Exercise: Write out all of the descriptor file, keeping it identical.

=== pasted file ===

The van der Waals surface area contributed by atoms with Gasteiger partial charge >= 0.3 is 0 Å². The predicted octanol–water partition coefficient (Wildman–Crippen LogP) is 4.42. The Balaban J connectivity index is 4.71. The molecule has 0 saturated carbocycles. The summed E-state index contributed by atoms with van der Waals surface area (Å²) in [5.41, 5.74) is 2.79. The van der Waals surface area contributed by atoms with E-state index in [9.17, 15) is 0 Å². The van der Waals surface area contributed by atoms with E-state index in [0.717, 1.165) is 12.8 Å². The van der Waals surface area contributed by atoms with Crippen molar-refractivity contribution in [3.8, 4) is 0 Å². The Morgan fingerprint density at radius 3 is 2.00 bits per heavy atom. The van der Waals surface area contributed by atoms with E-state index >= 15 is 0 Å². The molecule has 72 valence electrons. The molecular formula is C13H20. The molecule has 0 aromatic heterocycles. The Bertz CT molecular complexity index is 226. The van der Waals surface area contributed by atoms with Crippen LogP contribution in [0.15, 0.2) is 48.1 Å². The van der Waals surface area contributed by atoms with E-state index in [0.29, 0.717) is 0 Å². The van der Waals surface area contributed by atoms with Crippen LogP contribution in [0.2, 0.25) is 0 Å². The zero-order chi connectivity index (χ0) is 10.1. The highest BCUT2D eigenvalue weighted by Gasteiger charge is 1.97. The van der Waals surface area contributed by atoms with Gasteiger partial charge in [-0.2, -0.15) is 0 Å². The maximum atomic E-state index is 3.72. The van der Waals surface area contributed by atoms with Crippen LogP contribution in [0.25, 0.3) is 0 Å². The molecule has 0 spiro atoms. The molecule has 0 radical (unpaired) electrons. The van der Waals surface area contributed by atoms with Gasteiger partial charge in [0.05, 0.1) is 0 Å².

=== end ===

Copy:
The van der Waals surface area contributed by atoms with Gasteiger partial charge >= 0.3 is 0 Å². The predicted octanol–water partition coefficient (Wildman–Crippen LogP) is 4.42. The Balaban J connectivity index is 4.71. The molecule has 0 saturated carbocycles. The summed E-state index contributed by atoms with van der Waals surface area (Å²) in [5.41, 5.74) is 2.79. The van der Waals surface area contributed by atoms with E-state index in [9.17, 15) is 0 Å². The van der Waals surface area contributed by atoms with E-state index in [0.717, 1.165) is 12.8 Å². The van der Waals surface area contributed by atoms with Crippen molar-refractivity contribution in [3.8, 4) is 0 Å². The Morgan fingerprint density at radius 3 is 2.00 bits per heavy atom. The van der Waals surface area contributed by atoms with E-state index >= 15 is 0 Å². The molecule has 72 valence electrons. The molecular formula is C13H20. The molecule has 0 aromatic heterocycles. The Bertz CT molecular complexity index is 226. The van der Waals surface area contributed by atoms with Crippen LogP contribution in [0.15, 0.2) is 48.1 Å². The van der Waals surface area contributed by atoms with E-state index in [0.29, 0.717) is 0 Å². The van der Waals surface area contributed by atoms with Crippen LogP contribution in [0.2, 0.25) is 0 Å². The zero-order chi connectivity index (χ0) is 10.1. The highest BCUT2D eigenvalue weighted by Gasteiger charge is 1.97. The van der Waals surface area contributed by atoms with Gasteiger partial charge in [-0.2, -0.15) is 0 Å². The maximum atomic E-state index is 3.72. The van der Waals surface area contributed by atoms with Crippen LogP contribution in [0.25, 0.3) is 0 Å². The molecule has 0 spiro atoms. The molecule has 0 radical (unpaired) electrons. The van der Waals surface area contributed by atoms with Gasteiger partial charge in [0.05, 0.1) is 0 Å².